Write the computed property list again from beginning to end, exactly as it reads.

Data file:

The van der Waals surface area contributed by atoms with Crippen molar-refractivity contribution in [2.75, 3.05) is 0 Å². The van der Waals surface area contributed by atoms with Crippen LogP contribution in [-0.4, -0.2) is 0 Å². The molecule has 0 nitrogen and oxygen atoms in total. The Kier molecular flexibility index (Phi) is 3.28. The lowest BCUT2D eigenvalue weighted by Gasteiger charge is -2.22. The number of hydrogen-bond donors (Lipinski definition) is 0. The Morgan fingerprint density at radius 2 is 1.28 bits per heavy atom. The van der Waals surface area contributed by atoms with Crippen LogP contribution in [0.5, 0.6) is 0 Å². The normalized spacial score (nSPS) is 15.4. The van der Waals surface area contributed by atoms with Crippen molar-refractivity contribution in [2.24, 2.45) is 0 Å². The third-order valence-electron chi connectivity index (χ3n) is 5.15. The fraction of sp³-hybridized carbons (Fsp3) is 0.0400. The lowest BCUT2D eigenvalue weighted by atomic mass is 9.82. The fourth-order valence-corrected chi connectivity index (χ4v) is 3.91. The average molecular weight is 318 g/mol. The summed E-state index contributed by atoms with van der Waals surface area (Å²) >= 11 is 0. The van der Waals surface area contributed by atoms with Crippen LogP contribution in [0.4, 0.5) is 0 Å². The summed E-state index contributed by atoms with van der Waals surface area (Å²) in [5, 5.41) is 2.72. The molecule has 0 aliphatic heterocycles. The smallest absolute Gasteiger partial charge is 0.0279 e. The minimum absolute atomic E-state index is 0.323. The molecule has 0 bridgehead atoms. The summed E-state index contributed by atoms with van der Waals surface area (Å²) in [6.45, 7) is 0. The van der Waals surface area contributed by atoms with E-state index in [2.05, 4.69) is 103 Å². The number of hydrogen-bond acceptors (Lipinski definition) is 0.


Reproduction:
The van der Waals surface area contributed by atoms with Crippen molar-refractivity contribution in [2.75, 3.05) is 0 Å². The van der Waals surface area contributed by atoms with Crippen LogP contribution in [-0.4, -0.2) is 0 Å². The molecule has 0 nitrogen and oxygen atoms in total. The Kier molecular flexibility index (Phi) is 3.28. The lowest BCUT2D eigenvalue weighted by Gasteiger charge is -2.22. The number of hydrogen-bond donors (Lipinski definition) is 0. The Morgan fingerprint density at radius 2 is 1.28 bits per heavy atom. The van der Waals surface area contributed by atoms with Crippen LogP contribution in [0.5, 0.6) is 0 Å². The normalized spacial score (nSPS) is 15.4. The van der Waals surface area contributed by atoms with Crippen molar-refractivity contribution in [2.24, 2.45) is 0 Å². The third-order valence-electron chi connectivity index (χ3n) is 5.15. The fraction of sp³-hybridized carbons (Fsp3) is 0.0400. The lowest BCUT2D eigenvalue weighted by atomic mass is 9.82. The fourth-order valence-corrected chi connectivity index (χ4v) is 3.91. The average molecular weight is 318 g/mol. The summed E-state index contributed by atoms with van der Waals surface area (Å²) >= 11 is 0. The van der Waals surface area contributed by atoms with Crippen LogP contribution in [0.4, 0.5) is 0 Å². The summed E-state index contributed by atoms with van der Waals surface area (Å²) in [5, 5.41) is 2.72. The molecule has 0 aliphatic heterocycles. The smallest absolute Gasteiger partial charge is 0.0279 e. The minimum absolute atomic E-state index is 0.323. The molecule has 0 bridgehead atoms. The summed E-state index contributed by atoms with van der Waals surface area (Å²) in [6.45, 7) is 0. The van der Waals surface area contributed by atoms with E-state index in [2.05, 4.69) is 103 Å². The number of hydrogen-bond acceptors (Lipinski definition) is 0.